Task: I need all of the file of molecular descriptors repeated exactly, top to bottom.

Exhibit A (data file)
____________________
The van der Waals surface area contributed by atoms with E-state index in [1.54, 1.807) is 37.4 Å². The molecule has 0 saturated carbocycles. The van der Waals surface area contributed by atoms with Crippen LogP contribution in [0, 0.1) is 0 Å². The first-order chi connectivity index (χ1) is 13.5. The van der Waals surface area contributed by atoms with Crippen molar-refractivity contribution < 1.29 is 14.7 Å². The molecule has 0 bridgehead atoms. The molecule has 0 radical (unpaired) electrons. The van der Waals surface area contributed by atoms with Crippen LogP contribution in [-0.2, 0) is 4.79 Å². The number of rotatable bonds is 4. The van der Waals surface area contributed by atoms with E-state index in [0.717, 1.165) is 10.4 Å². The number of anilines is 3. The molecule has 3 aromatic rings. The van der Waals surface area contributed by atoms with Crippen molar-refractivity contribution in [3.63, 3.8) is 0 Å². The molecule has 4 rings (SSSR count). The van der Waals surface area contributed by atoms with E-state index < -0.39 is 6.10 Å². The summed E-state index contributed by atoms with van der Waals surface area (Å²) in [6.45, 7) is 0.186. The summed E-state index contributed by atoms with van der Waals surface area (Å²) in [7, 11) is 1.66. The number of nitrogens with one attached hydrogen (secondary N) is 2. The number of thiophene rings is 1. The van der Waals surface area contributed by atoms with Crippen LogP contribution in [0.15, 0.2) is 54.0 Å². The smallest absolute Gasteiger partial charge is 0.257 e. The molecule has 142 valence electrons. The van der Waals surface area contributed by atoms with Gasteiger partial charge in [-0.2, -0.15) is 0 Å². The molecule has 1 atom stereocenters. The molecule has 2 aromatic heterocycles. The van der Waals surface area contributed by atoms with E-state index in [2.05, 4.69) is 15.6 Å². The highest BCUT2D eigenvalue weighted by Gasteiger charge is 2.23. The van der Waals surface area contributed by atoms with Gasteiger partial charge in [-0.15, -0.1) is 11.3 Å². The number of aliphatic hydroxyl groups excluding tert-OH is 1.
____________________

The van der Waals surface area contributed by atoms with E-state index in [1.54, 1.807) is 37.4 Å². The molecule has 0 saturated carbocycles. The van der Waals surface area contributed by atoms with Crippen LogP contribution in [0, 0.1) is 0 Å². The first-order chi connectivity index (χ1) is 13.5. The van der Waals surface area contributed by atoms with Crippen molar-refractivity contribution < 1.29 is 14.7 Å². The molecule has 0 bridgehead atoms. The molecule has 0 radical (unpaired) electrons. The van der Waals surface area contributed by atoms with Crippen LogP contribution in [-0.2, 0) is 4.79 Å². The number of rotatable bonds is 4. The van der Waals surface area contributed by atoms with E-state index in [0.717, 1.165) is 10.4 Å². The number of anilines is 3. The molecule has 3 aromatic rings. The van der Waals surface area contributed by atoms with Crippen molar-refractivity contribution in [3.63, 3.8) is 0 Å². The molecule has 4 rings (SSSR count). The van der Waals surface area contributed by atoms with E-state index < -0.39 is 6.10 Å². The summed E-state index contributed by atoms with van der Waals surface area (Å²) in [6.45, 7) is 0.186. The summed E-state index contributed by atoms with van der Waals surface area (Å²) in [7, 11) is 1.66. The number of nitrogens with one attached hydrogen (secondary N) is 2. The number of thiophene rings is 1. The van der Waals surface area contributed by atoms with Crippen LogP contribution in [0.15, 0.2) is 54.0 Å². The smallest absolute Gasteiger partial charge is 0.257 e. The molecule has 142 valence electrons. The van der Waals surface area contributed by atoms with Gasteiger partial charge in [-0.2, -0.15) is 0 Å². The molecule has 1 atom stereocenters. The molecule has 2 aromatic heterocycles. The van der Waals surface area contributed by atoms with E-state index in [2.05, 4.69) is 15.6 Å². The highest BCUT2D eigenvalue weighted by Gasteiger charge is 2.23. The van der Waals surface area contributed by atoms with Gasteiger partial charge in [-0.15, -0.1) is 11.3 Å². The number of aliphatic hydroxyl groups excluding tert-OH is 1.